At first light, a toucan comes flying over the patio and sits in an old tree in front of the house. The bird stares at me as I have my first sip of coffee. Then another toucan lands in the tree, followed by a whole flock. I get up and snap a picture of the birds as my guide, José Caparros, tells me it’s a rare sight. I take it as an omen, a good one. Then I take another sip, anticipating the day’s fishing as I wait in the shadows of the morning.
We define fly fishing by many things, but down to the core it’s pretty simple: the fly in the water. You can talk about the double haul, the single spey, about sink lines or greased lines, about using everything from size 24 nymphs to size 4/0 Dee winged salmon flies. You can talk about how to set your hook. You can talk about all that—and even know all about that—but fly fishing is really just about keeping your woolly bugger in the water. About being a part of it.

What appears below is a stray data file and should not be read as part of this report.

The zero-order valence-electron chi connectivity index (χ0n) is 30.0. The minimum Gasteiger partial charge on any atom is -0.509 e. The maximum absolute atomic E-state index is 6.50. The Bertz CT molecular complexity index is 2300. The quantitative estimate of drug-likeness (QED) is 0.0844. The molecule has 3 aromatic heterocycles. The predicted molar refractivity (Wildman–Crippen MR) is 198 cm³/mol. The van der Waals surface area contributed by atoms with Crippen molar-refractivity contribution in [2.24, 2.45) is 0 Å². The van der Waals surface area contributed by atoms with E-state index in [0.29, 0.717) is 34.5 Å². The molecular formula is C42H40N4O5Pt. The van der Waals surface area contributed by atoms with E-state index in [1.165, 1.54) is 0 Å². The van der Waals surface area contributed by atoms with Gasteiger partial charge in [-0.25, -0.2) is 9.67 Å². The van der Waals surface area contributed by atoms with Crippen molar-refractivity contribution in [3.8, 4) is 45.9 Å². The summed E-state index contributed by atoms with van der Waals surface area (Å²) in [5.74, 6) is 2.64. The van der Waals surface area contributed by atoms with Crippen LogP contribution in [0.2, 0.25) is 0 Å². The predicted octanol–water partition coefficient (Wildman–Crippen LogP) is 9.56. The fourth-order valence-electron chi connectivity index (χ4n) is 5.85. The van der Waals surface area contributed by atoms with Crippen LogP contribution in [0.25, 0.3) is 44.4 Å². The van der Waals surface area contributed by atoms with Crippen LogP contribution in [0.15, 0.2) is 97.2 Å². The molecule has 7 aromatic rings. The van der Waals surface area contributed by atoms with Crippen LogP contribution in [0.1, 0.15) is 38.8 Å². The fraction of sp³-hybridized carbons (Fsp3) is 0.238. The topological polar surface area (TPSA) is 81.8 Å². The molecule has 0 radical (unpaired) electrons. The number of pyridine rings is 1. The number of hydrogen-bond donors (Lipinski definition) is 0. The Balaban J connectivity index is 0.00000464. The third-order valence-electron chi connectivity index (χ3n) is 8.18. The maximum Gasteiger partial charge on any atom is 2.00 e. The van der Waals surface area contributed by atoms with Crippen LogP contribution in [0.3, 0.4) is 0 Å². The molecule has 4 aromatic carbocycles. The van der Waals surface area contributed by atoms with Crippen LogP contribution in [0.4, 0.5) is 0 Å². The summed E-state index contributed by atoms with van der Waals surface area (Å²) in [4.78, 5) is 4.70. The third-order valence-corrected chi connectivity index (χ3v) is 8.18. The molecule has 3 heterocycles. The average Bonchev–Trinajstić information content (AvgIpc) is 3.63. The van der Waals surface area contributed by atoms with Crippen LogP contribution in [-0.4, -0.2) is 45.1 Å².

Above: You fish big, floating dry flies on Argentina’s Río Dorado. But the take is nothing gentle; you better hold on to your rod. Photo: Håkan Stenlund